This study proposes a Data Privacy Preservation (DPP) model for HIS. In order to guarantee the secrecy of sensitive patient data domiciled in a HIS, the study involved the development of an application named Schizoapp which was used to instantiate the proposed DPP model and effected data privacy by blocking attributes on a patient database based on the Mandatory Role-Based Access Control (MAC) model which is used to assign access rights to different categories of health professionals based on their role in the hospital. The study also compared the use of the application (Schizoapp) developed in this study for data privacy preservation with the machine learning approach to data privacy preservation which employed the Random Forest Decision Tree algorithm embedded in the WEKA software.
In healthcare delivery, patients are required to share information with certain categories of health personnel to facilitate correct diagnosis and to determine appropriate treatment. However, patients would most of the time prefer their sensitive information to be kept secret particularly from persons that need not have access to such information especially in cases of health problems such as schizophrenia as the disclosure of such private information may lead to social stigma and discrimination. There have been cases where health personnel who by virtue of their role ought not to have access to certain patient information gained access to such information. Some of these health personnel cause harm to the patient in question by divulging such details to other individuals thereby jeopardizing the patient’s health. Hence, the healthcare system becomes the worse for it as a number of patients may relapse to worse states they already improved from and the retrogression in the patients’ health status will in the long run take a toll on the healthcare system.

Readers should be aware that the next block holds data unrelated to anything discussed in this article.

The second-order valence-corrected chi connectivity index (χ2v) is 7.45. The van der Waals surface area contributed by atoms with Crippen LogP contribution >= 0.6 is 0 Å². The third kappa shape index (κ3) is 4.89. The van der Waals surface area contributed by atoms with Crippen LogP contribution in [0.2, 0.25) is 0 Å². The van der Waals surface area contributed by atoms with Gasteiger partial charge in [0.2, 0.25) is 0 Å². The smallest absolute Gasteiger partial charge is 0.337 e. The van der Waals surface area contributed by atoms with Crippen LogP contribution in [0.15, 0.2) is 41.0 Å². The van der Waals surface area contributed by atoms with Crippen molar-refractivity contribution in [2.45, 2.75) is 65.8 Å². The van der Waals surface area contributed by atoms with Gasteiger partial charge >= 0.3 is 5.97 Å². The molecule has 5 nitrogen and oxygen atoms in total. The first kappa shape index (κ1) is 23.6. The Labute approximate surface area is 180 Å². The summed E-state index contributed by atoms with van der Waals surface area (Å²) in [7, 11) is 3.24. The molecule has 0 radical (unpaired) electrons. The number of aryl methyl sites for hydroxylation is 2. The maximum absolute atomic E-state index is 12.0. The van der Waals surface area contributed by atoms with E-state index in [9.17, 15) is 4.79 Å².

The existing Data Privacy Preservation (DPP) models are designed for Clinical Decision Support Systems with inadequate information available for DPP in Health Information Systems (HIS) in Nigeria. This research, therefore focused on the development of a model for Data Privacy Preservation (DPP) in HIS to address this inadequacy.